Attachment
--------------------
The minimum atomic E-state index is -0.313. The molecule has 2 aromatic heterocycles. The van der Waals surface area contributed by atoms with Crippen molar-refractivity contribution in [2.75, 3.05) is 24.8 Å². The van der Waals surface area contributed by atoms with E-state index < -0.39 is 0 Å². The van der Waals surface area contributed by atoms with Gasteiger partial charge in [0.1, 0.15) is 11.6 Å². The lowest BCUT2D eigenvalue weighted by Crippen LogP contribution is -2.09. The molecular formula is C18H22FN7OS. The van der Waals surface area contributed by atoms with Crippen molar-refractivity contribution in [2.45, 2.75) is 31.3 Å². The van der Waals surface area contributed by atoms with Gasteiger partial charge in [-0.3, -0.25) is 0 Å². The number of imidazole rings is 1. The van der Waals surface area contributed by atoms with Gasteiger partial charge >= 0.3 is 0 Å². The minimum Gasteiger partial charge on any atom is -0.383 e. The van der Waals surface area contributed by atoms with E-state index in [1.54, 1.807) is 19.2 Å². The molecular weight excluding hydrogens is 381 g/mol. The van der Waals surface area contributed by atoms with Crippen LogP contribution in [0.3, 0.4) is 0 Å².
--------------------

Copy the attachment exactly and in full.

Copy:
The minimum atomic E-state index is -0.313. The molecule has 2 aromatic heterocycles. The van der Waals surface area contributed by atoms with Crippen molar-refractivity contribution in [2.75, 3.05) is 24.8 Å². The van der Waals surface area contributed by atoms with E-state index < -0.39 is 0 Å². The van der Waals surface area contributed by atoms with Gasteiger partial charge in [0.1, 0.15) is 11.6 Å². The lowest BCUT2D eigenvalue weighted by Crippen LogP contribution is -2.09. The molecular formula is C18H22FN7OS. The van der Waals surface area contributed by atoms with Crippen molar-refractivity contribution in [2.45, 2.75) is 31.3 Å². The van der Waals surface area contributed by atoms with Gasteiger partial charge in [-0.3, -0.25) is 0 Å². The number of imidazole rings is 1. The van der Waals surface area contributed by atoms with Gasteiger partial charge >= 0.3 is 0 Å². The minimum Gasteiger partial charge on any atom is -0.383 e. The van der Waals surface area contributed by atoms with E-state index in [1.54, 1.807) is 19.2 Å². The molecular weight excluding hydrogens is 381 g/mol. The van der Waals surface area contributed by atoms with Crippen LogP contribution in [0.3, 0.4) is 0 Å².